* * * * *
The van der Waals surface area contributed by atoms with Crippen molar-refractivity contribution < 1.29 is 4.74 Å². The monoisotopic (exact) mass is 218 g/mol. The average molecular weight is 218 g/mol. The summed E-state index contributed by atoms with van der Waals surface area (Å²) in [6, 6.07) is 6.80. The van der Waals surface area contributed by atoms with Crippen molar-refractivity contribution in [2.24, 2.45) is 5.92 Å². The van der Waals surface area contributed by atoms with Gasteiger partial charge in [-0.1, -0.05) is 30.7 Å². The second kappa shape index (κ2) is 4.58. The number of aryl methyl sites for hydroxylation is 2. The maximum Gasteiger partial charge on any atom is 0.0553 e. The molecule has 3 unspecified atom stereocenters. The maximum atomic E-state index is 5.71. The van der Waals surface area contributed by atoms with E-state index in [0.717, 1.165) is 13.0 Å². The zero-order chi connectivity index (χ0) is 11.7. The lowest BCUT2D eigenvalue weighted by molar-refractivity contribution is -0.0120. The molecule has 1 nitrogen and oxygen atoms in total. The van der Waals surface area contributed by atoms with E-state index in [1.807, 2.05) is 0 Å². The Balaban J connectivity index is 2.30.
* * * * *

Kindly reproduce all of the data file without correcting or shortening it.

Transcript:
The van der Waals surface area contributed by atoms with Crippen molar-refractivity contribution < 1.29 is 4.74 Å². The monoisotopic (exact) mass is 218 g/mol. The average molecular weight is 218 g/mol. The summed E-state index contributed by atoms with van der Waals surface area (Å²) in [6, 6.07) is 6.80. The van der Waals surface area contributed by atoms with Crippen molar-refractivity contribution in [2.24, 2.45) is 5.92 Å². The van der Waals surface area contributed by atoms with Gasteiger partial charge in [-0.1, -0.05) is 30.7 Å². The second kappa shape index (κ2) is 4.58. The number of aryl methyl sites for hydroxylation is 2. The maximum Gasteiger partial charge on any atom is 0.0553 e. The molecule has 3 unspecified atom stereocenters. The maximum atomic E-state index is 5.71. The van der Waals surface area contributed by atoms with E-state index in [0.717, 1.165) is 13.0 Å². The zero-order chi connectivity index (χ0) is 11.7. The lowest BCUT2D eigenvalue weighted by molar-refractivity contribution is -0.0120. The molecule has 1 nitrogen and oxygen atoms in total. The van der Waals surface area contributed by atoms with E-state index in [1.807, 2.05) is 0 Å². The Balaban J connectivity index is 2.30.